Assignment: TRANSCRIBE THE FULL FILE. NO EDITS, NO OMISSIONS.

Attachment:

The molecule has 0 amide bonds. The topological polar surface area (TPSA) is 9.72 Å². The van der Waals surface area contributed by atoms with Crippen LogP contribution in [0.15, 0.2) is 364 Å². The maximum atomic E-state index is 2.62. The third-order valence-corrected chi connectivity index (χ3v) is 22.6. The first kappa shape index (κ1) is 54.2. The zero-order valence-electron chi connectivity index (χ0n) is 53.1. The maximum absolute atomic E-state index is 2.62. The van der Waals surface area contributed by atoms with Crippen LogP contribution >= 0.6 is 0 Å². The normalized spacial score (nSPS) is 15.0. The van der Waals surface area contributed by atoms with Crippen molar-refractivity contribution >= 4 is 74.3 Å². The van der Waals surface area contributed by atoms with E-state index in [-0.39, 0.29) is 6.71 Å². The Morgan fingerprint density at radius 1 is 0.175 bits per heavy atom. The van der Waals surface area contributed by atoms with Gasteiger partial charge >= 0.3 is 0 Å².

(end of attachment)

The molecule has 0 amide bonds. The topological polar surface area (TPSA) is 9.72 Å². The van der Waals surface area contributed by atoms with Crippen LogP contribution in [0.15, 0.2) is 364 Å². The maximum atomic E-state index is 2.62. The third-order valence-corrected chi connectivity index (χ3v) is 22.6. The first kappa shape index (κ1) is 54.2. The zero-order valence-electron chi connectivity index (χ0n) is 53.1. The maximum absolute atomic E-state index is 2.62. The van der Waals surface area contributed by atoms with Crippen LogP contribution >= 0.6 is 0 Å². The normalized spacial score (nSPS) is 15.0. The van der Waals surface area contributed by atoms with Crippen molar-refractivity contribution >= 4 is 74.3 Å². The van der Waals surface area contributed by atoms with E-state index in [-0.39, 0.29) is 6.71 Å². The Morgan fingerprint density at radius 1 is 0.175 bits per heavy atom. The van der Waals surface area contributed by atoms with Gasteiger partial charge >= 0.3 is 0 Å².